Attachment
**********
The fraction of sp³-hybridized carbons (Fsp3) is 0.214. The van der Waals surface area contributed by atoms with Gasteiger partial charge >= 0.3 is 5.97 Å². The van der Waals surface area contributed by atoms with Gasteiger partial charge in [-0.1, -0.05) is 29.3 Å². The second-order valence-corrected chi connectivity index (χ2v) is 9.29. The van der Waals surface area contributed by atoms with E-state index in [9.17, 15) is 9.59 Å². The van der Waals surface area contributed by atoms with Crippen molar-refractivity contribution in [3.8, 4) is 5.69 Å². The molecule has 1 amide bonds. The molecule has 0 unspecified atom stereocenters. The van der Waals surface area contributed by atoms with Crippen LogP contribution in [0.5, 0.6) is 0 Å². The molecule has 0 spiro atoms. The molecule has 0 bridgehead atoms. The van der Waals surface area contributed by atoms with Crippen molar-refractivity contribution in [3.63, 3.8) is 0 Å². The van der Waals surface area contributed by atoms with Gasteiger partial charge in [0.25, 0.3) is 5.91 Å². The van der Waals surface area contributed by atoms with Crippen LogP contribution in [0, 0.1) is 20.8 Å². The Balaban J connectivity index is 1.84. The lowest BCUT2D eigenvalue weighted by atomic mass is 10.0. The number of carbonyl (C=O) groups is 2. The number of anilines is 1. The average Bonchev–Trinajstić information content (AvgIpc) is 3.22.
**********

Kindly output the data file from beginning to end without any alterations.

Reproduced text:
The fraction of sp³-hybridized carbons (Fsp3) is 0.214. The van der Waals surface area contributed by atoms with Gasteiger partial charge >= 0.3 is 5.97 Å². The van der Waals surface area contributed by atoms with Gasteiger partial charge in [-0.1, -0.05) is 29.3 Å². The second-order valence-corrected chi connectivity index (χ2v) is 9.29. The van der Waals surface area contributed by atoms with E-state index in [9.17, 15) is 9.59 Å². The van der Waals surface area contributed by atoms with Crippen molar-refractivity contribution in [3.8, 4) is 5.69 Å². The molecule has 1 amide bonds. The molecule has 0 unspecified atom stereocenters. The van der Waals surface area contributed by atoms with Crippen LogP contribution in [0.5, 0.6) is 0 Å². The molecule has 0 spiro atoms. The molecule has 0 bridgehead atoms. The van der Waals surface area contributed by atoms with Crippen molar-refractivity contribution in [3.63, 3.8) is 0 Å². The van der Waals surface area contributed by atoms with Gasteiger partial charge in [0.25, 0.3) is 5.91 Å². The van der Waals surface area contributed by atoms with Crippen LogP contribution in [0, 0.1) is 20.8 Å². The Balaban J connectivity index is 1.84. The lowest BCUT2D eigenvalue weighted by atomic mass is 10.0. The number of carbonyl (C=O) groups is 2. The number of anilines is 1. The average Bonchev–Trinajstić information content (AvgIpc) is 3.22.